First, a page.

The battle against buying textbooks
My ongoing battle against buying textbooks dates back to my first week at Columbia. I strolled into Book Culture as a happy, innocent first year armed with a list of four required textbooks.
I left shell-shocked and scarred for life, over $400 lighter. My most worthy opponent? Calculus Early Transcendentals by James Stewart, for a whopping $220.
Yes, you read that right, $220 for a book. I don’t think I would pay that much for a signed copy of the Iliad.
Since then, it’s been the same story every semester. I look for flyers for used textbooks, scout Amazon, and assess whether I can get away with simply not buying the books. After one or two weeks of classes this process culminates in a walk of shame to Book Culture to buy the absolutely necessary books (which continue to cost a small fortune).
It’s not that I’m against buying textbooks, and in many cases I find them a lot more useful than the professor. It’s just tough having to spend money—enough to buy a HiFi surround sound system for my room—on books.
I am aware of my allies in this battle, textbook rental services, e-books, and the like, but I’m not a fan. As a scribbler/doodler/highlighter, renting or downloading aren’t really options for me. Renting also means you miss out on the extra $200 dollars you can make by selling your old books at the start of the next semester (forgetting about the $600 dollars you already spent on them).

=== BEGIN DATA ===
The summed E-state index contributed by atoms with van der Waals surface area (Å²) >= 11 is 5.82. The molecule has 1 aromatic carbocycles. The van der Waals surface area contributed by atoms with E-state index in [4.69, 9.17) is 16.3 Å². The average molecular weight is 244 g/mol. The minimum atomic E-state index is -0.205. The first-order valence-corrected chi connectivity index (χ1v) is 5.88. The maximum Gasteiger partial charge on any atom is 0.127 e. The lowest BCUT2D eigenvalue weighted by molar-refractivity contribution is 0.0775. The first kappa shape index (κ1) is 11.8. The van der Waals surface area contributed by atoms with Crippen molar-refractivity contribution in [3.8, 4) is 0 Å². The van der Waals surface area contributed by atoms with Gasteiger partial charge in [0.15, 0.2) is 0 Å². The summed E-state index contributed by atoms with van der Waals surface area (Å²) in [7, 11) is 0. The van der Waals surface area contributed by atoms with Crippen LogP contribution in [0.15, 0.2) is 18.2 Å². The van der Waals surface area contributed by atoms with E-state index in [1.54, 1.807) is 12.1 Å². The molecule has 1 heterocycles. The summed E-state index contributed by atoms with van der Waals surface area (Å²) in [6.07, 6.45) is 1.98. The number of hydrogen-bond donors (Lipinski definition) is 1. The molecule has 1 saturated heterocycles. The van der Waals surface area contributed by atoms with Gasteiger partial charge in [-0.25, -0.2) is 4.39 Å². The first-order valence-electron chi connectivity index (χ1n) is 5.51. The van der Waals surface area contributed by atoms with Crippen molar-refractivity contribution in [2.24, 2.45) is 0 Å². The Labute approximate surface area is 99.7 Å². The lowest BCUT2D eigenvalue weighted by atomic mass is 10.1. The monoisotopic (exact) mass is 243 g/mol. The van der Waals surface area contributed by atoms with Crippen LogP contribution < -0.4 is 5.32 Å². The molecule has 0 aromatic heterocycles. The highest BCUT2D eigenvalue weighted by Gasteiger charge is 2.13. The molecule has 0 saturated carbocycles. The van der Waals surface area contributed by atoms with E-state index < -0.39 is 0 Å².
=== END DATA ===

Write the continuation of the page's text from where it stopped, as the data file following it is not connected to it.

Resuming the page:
But this year I encountered an interesting plot twist to the semi-annual battle: One of my professors required a book he wrote himself. Is that legal? I’m not sure what percentage of revenue the author receives, but the book costs $25 at Book Culture, and there are about 200 students in the class. In my book, that amounts to a healthy bonus.
Moreover, the book reads like it was attacked by a thesaurus on steroids, and I doubt anyone besides his students has willingly bought it. If the professor were a leading expert in the field I would gladly buy his book, but this guy doesn’t even exist on Wikipedia or WikiCU (and he doesn’t even have his own CULPA page—impostor alert?).
Maybe Columbia can subsidize the most valuable textbooks to make the trip to Book Culture or the CU Bookstore a little less dreadful.
Jan Leibbrandt is a sophomore who hopes that Rhea Sen/ Birva Patel hadn’t bought her course books yet.
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